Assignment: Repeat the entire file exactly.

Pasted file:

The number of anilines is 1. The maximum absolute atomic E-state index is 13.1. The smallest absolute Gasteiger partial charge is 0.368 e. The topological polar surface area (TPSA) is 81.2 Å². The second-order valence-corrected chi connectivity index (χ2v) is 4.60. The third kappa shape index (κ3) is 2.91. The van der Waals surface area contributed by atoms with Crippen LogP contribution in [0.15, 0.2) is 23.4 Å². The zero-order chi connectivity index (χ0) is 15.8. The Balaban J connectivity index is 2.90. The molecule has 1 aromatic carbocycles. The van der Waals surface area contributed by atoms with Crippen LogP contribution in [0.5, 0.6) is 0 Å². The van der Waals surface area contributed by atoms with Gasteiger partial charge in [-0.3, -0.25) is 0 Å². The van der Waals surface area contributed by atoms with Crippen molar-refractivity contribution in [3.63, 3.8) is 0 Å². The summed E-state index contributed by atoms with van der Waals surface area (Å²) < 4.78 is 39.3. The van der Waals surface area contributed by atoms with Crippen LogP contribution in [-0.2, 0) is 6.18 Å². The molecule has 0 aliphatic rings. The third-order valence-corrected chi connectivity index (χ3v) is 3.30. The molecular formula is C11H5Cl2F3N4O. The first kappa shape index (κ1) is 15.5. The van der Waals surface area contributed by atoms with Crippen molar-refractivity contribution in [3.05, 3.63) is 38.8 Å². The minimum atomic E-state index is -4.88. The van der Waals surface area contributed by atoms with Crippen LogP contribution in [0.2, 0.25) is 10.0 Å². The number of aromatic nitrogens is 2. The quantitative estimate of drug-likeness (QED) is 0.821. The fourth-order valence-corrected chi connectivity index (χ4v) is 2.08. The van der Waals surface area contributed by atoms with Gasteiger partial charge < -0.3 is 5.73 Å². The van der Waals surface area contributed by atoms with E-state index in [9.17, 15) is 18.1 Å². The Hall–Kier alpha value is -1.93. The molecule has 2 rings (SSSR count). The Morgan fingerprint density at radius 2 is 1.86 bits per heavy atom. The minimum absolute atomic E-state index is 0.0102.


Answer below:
The number of anilines is 1. The maximum absolute atomic E-state index is 13.1. The smallest absolute Gasteiger partial charge is 0.368 e. The topological polar surface area (TPSA) is 81.2 Å². The second-order valence-corrected chi connectivity index (χ2v) is 4.60. The third kappa shape index (κ3) is 2.91. The van der Waals surface area contributed by atoms with Crippen LogP contribution in [0.15, 0.2) is 23.4 Å². The zero-order chi connectivity index (χ0) is 15.8. The Balaban J connectivity index is 2.90. The molecule has 1 aromatic carbocycles. The van der Waals surface area contributed by atoms with Crippen LogP contribution in [0.5, 0.6) is 0 Å². The van der Waals surface area contributed by atoms with Gasteiger partial charge in [-0.3, -0.25) is 0 Å². The van der Waals surface area contributed by atoms with Crippen molar-refractivity contribution in [3.63, 3.8) is 0 Å². The summed E-state index contributed by atoms with van der Waals surface area (Å²) < 4.78 is 39.3. The van der Waals surface area contributed by atoms with Crippen LogP contribution in [-0.2, 0) is 6.18 Å². The molecule has 0 aliphatic rings. The third-order valence-corrected chi connectivity index (χ3v) is 3.30. The molecular formula is C11H5Cl2F3N4O. The first kappa shape index (κ1) is 15.5. The van der Waals surface area contributed by atoms with Crippen molar-refractivity contribution in [3.05, 3.63) is 38.8 Å². The minimum atomic E-state index is -4.88. The van der Waals surface area contributed by atoms with Crippen LogP contribution in [0.2, 0.25) is 10.0 Å². The number of aromatic nitrogens is 2. The quantitative estimate of drug-likeness (QED) is 0.821. The fourth-order valence-corrected chi connectivity index (χ4v) is 2.08. The van der Waals surface area contributed by atoms with Gasteiger partial charge < -0.3 is 5.73 Å². The van der Waals surface area contributed by atoms with E-state index in [9.17, 15) is 18.1 Å². The Hall–Kier alpha value is -1.93. The molecule has 2 rings (SSSR count). The Morgan fingerprint density at radius 2 is 1.86 bits per heavy atom. The minimum absolute atomic E-state index is 0.0102.